Two days after President Trump met with the mayor of Flint, Michigan, the EPA has executed on legislation signed in December 2016, sending $100 Million in Federal funds to help them recover from the water crisis which began in April of 2014, nearly three years ago. Due to insufficient water treatment and old corroding pipes, over 100,000 residents in the region have been exposed to high levels of lead. Widespread illnesses have been reported, including a spike in waterborne Legionnaire’s Disease – leading to a Federal state of emergency in January of 2016.
The funds were originally authorized on December 16th, 2016 as part of the Water Infrastructure Improvements for the Nation Act (better late than never, I guess). While Flint water was given a clean bill of health in January – residents have been advised that it will be at least a year before they can drink it, as corroding lead pipes still need to be replaced.
Flint residents will also be provided with water filters for 3 years while the lead pipes are replaced, according to a letter from state officials:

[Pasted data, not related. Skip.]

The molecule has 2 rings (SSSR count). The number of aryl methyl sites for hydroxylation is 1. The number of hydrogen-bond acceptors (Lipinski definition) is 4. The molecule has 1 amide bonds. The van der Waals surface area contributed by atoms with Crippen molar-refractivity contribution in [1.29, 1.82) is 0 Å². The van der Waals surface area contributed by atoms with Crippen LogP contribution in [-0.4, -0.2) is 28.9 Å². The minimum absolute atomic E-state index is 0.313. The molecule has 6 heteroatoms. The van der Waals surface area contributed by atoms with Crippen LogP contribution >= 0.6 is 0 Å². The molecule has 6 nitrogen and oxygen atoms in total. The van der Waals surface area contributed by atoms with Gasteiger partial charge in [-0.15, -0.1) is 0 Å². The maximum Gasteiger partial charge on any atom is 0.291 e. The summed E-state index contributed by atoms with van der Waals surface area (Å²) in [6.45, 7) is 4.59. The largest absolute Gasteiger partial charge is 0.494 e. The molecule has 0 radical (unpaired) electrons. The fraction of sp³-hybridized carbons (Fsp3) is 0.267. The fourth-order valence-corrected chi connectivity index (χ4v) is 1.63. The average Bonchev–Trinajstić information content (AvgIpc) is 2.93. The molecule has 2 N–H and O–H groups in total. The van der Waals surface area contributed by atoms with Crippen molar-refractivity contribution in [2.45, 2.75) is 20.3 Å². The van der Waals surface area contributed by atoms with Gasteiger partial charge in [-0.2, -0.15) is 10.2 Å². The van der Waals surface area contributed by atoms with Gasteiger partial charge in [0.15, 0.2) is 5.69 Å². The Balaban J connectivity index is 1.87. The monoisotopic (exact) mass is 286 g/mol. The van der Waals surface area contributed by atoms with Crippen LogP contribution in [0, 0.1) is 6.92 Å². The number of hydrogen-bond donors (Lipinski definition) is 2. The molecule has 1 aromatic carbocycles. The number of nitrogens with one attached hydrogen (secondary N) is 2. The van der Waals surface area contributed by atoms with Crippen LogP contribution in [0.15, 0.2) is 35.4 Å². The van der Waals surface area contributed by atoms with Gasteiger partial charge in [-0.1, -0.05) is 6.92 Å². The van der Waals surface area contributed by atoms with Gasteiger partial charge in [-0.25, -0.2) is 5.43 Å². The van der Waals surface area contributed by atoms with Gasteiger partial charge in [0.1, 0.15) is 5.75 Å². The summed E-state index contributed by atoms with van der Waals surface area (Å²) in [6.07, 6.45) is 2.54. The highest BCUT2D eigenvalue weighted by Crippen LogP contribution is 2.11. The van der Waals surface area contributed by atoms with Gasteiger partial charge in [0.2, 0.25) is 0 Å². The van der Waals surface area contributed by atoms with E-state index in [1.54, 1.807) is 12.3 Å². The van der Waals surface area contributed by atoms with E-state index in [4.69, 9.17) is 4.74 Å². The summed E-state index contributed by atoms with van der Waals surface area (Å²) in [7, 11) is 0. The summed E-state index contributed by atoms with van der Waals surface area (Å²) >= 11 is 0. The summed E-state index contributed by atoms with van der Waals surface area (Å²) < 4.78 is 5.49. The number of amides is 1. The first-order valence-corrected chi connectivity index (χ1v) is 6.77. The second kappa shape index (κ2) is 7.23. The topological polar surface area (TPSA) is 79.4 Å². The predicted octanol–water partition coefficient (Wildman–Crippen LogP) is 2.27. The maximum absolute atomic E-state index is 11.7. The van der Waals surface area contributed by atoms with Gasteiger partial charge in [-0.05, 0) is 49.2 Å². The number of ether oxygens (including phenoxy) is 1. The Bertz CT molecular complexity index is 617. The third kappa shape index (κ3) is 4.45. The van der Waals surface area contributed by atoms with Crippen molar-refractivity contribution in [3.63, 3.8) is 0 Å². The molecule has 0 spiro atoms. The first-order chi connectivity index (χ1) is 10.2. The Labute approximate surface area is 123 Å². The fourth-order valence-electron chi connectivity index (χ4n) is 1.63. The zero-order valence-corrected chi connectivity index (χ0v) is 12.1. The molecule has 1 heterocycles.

Due to the ongoing lead service line replacement projects this year, filters and filter cartridges will remain available,” read the letter. “Further, filters and cartridges will remain available for residents during the estimated three years it will take to remove the remaining lead and galvanized iron service lines
Trump’s EPA head Scott Pruit had this to say:
The people of Flint and all Americans deserve a more responsive federal government… …the EPA will especially focus on helping Michigan improve Flint’s water infrastructure as part of our larger goal of improving America’s water infrastructure.
The federal award to comes a month after Flint Mayor Karen Weaver’s proposal for spending the money, along with $20 million in matching funds from the state.
“The city of Flint being awarded a grant of this magnitude in such a critical time of need will be a huge benefit,” said Weaver. “As we prepare to start the next phase of the … pipe replacement program, these funds will give us what we need to reach our goal of replacing 6,000 pipes this year and make other needed infrastructure improvements. We look forward to the continued support of the EPA and federal government.” –Mlive.com
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